In the rural backcountry of Northeastern Portugal lies Castelo Rodrigo, a tiny village that any person will be delighted to visit and enjoy. It sits on a hilltop and offers spectacular views over the surrounding land. Land that has been dominated by man since millennia, but where wildlife is now beginning to come back.
See the original blogpost here.
The Mediterranean landscape around here is rough, rocky and
greenish, with the few fertile lands dominated by olive and almond tree
groves, grain fields and vineyards. While in the hills, along
the river banks and in the terrain that is too stony to farm, nature
here has been coming back. The sheep grazing has all but disappeared and
many people have left the poor farming life for the towns and cities,
instead providing space for natural oak forest and wild grasslands to
come back, creating new corridors and living space for wildlife.
Castelo Rodrigo, is known as one of the twelve Historical Villages of Portugal,
where every street corner or narrow passage reveals the story of those
who lived there over the centuries. Ana Berliner and António Monteiro,
both biologists coming from Lisbon, decided to stay and live here. The
village was almost completely abandoned when Ana and her husband Antonio
decided to take over a couple of old ruins and renovate them into an
elegant, comfortable and guest-house, the Casa da Cisterna. Today it is
one of Europe’s finest B&B’s.
Fourteen years ago they also began, together with some good friends
and colleagues, to establish the first private protected area in the
country – the Faia Brava Reserve – owned and managed by an NGO, Associação Transumância e Natureza
(ATN). The region is crossed by three rivers (Côa, Douro and Águeda)
that has carved deep cliffs and created amazing sites for large
cliff-breeding birds like eagles, vultures and storks.
Located along the Côa River, Faia Brava has also become part of the Western Iberia
rewilding area, where apart from several species of vultures and
eagles, natural grazing with large herbivores has begun to develop and
there are clear plans also to reintroduce several missing wildlife
species, like the red deer and the Iberian ibex. It is already also a
breeding site for the Tauros project, aiming to bring back an
ecologically functional and wild-living version of the aurochs. That has
started off here with the ancient cattle breed Maronesa. Also the wild
horse has been brought back, beginning with the ancient Portuguese breed
Garrano. Anna arranges trips for her guests to visit the Faia Brava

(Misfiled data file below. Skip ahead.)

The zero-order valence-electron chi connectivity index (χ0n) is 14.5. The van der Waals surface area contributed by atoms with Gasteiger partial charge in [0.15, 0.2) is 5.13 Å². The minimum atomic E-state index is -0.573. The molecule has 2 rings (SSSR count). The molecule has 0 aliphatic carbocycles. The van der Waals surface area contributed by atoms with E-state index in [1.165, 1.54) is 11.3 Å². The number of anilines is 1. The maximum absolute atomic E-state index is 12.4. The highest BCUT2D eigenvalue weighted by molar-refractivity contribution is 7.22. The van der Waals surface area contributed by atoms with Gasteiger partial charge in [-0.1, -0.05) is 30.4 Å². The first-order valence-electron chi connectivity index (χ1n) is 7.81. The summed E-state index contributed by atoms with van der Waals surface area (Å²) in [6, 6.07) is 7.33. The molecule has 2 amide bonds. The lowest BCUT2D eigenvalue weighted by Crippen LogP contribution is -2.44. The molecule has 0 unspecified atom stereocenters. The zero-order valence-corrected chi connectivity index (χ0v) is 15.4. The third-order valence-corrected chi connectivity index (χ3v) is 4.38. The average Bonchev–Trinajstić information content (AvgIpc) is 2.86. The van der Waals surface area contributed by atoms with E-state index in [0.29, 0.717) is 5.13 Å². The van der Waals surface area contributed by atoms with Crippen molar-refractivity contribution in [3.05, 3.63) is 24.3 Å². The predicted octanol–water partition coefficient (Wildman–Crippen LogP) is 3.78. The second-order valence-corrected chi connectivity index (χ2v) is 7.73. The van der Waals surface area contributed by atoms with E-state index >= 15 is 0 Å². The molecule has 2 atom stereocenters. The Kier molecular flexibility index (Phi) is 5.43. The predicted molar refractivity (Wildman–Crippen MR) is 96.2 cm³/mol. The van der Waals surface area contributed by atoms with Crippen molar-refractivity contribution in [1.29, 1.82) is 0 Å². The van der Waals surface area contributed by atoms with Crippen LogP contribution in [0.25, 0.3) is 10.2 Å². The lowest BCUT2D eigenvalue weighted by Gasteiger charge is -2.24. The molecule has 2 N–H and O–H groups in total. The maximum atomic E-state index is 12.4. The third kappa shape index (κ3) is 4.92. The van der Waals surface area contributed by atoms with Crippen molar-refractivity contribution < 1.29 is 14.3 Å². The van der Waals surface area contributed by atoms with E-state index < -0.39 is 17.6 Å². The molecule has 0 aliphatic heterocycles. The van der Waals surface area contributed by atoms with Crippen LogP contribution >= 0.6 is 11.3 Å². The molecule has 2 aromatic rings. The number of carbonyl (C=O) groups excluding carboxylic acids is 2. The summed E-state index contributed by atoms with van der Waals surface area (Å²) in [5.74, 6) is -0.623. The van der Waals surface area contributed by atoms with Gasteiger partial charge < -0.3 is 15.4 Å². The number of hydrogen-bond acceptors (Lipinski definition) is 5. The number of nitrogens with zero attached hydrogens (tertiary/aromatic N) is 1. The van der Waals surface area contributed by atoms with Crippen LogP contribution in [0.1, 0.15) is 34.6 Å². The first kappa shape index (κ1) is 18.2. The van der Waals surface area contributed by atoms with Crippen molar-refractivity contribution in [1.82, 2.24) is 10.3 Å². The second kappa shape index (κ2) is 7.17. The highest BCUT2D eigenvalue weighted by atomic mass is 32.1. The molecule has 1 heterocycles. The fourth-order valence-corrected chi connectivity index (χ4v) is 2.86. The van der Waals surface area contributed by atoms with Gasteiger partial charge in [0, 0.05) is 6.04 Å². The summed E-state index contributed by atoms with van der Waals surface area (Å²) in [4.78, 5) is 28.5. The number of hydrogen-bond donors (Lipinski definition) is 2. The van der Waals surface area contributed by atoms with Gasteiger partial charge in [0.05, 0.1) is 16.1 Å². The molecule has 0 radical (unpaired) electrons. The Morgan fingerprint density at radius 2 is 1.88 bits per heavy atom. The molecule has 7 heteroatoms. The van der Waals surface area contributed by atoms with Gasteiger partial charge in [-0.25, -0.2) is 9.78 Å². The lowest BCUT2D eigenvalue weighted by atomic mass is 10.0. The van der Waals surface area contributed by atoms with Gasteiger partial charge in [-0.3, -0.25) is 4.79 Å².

reserve for those who want, and she is also a certified archaeological
guide to show people around in the Côa Valley Archaeological Park.
Last year, with the support of Rewilding Europe Capital
(REC), the specialist financing division of Rewilding Europe, Ana had
another neighbouring house renovated, now being able to offer to the
visitor no less than eleven bedrooms, where tradition, elegant design
and modern function come together. This was the first of all REC loans
and it has already been proven a success.
- “This year the occupation rate for visitors from Central Europe increased 35%”, says Ana. “Casa da Cisterna
is very well located, placed at the heart of a historical village and
surrounded by an incredible landscape. It is perfect for those who are
looking for natural experiences, quietness and some exclusivity”, she
continues. Looking forward, she aims to increase the number of guests,
while keeping on providing them with unique, top quality experiences,
also on the gastronomic front.
During spring and summer, meals are served on the terrace, with the
Côa Valley as a background view. One can opt for a refreshing dip in the
swimming pool or for an outdoor activity such as a walk with donkeys, a
guided tour to natural areas or a visit to the Côa Valley Archaeological Park,
an open-air archaeological site with more than 2,000 rock carvings from
the Paleolithic era. It is unique in Europe and listed as a UNESCO
World Heritage Site. The four most important and common motifs of the
carvings are aurochs, wild horse, Iberian ibex and red deer, telling a
very clear story of the wildlife that once lived here and that could
also come back here. It is even written in rock!
“Thank you for creating such a fantastic and charming place”, wrote
Charlotte, a guest from Belgium who stayed at Casa da Cisterna last
summer. One of the countless compliments Casa Cisterna has received over
A stay in Casa da Cisterna is included in the five-day trip “Discover
Wild Portugal”, together with visits to the Faia Brava Reserve and
unforgettable stone age moments in the Côa Valley Archaeological Park,
It is also the Grand Prize (for two) in the December draw of the Rewilding Europe Travel Club, to be drawn in December.
If you are not yet a member, it is strongly suggested to become one!
Check out the draw here: http://www.rewildingeurope.com/travel-club/what-can-i-win/